I’d started writing this piece just before reading Bryan’s blog about finding your optimum creative routine, and they seem to segue rather neatly into each other. The start of a new year usually gets me thinking about my writing habits and why I don’t get as much done as I plan to. I also recently filled out an online questionnaire for a writing magazine which stopped me in my tracks.
Try it yourself: ‘What stops you from achieving what you want in your chosen artistic field?’ Many people would say lack of time. Now ask yourself: ‘When you have time, do you prioritise your art?’ My honest answer was that, more often than not, I don’t. When faced with this simple fact, I was surprised and a bit embarrassed. Yes, there are always other things to be done – but surely I value my writing highly enough to put it ahead of washing the kitchen floor, checking emails, going for a run, etc. most of the time?
There may be many reasons for procrastination, but the one I read cited most often is fear of failure, and this doesn’t just apply to new writers. Even if you’ve had ten successful novels published (I wish!), who’s to say you can produce number eleven? Writing is always about venturing into new territory; there are no guarantees. Sometimes students ask me for help in dealing with procrastination. One of my suggestions is to write as soon as they wake; this way the inner critic hasn’t had time to put the frighteners on them yet.
Another tactic is to break off your writing mid-sentence, so you can pick up the thread immediately. This might make it easier to return to a piece, but it doesn’t work for me – the thought of breaking off mid-sentence is too unnerving. What if I forget the second half I’d had in mind?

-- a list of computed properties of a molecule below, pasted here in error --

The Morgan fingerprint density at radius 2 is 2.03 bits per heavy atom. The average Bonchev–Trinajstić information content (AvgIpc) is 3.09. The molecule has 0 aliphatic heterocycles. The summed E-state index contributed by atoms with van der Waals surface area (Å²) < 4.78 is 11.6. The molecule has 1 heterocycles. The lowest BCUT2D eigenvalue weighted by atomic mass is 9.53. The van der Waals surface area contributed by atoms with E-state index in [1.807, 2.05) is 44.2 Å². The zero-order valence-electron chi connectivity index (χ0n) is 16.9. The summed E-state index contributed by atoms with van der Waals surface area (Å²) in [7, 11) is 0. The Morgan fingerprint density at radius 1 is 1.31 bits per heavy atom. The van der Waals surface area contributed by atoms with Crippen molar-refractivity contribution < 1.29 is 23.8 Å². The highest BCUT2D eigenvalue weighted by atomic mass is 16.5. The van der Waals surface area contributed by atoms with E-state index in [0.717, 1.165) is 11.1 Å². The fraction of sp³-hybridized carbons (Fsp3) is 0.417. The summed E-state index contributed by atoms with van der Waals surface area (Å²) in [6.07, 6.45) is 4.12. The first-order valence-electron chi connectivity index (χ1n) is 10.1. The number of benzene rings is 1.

A further tactic to reduce the fear of failure is free-writing, where you put pen to paper and don’t stop for a set amount of time (e.g. ten minutes) even if you’re writing drivel. I found this really helpful when I first started writing, but I tend to have enough projects in mind that this isn’t so useful anymore. Either that or the piles of drivel mounting up were depressing me.
But I want to suggest that procrastination isn’t always a bad thing: sometimes it might look like you’re avoiding writing, but actually you’re mulling over ideas before committing them to paper. The poet Fiona Sampson has a wonderful phrase for when it looks like she’s not doing anything much, but is mentally gathering her thoughts in preparation for writing: ‘wool-gathering’. I’m definitely a wool-gatherer. When I’m getting into the zone I tend to potter about the house, leaping up from my seat every ten minutes to do small unimportant tasks like folding laundry or clearing out my purse. This is definitely part of the process of writing, however much it might look like avoidance. Eventually I settle and an hour or two can pass without my noticing: that’s me finally in the zone.
In my heart I know when I’m wool-gathering and when I’m procrastinating. This week, when I’ve found myself on the verge of procrastinating, I’ve asked myself the question ‘Do you prioritise your art?’ I really don’t want to have to say ‘No’, and this has helped me get on with it.
Do you have any advice for beating the procrastination habit? Or is it a necessary stage in the creative process (in which case it’s not procrastination at all – just tell people you’re wool-gathering!)
Image Credit: Wiki Commons. Image credit:Yair Haklai – The Thinker by Auguste Rodin at Ny Carlsberg Glyptotek in Copenhagen.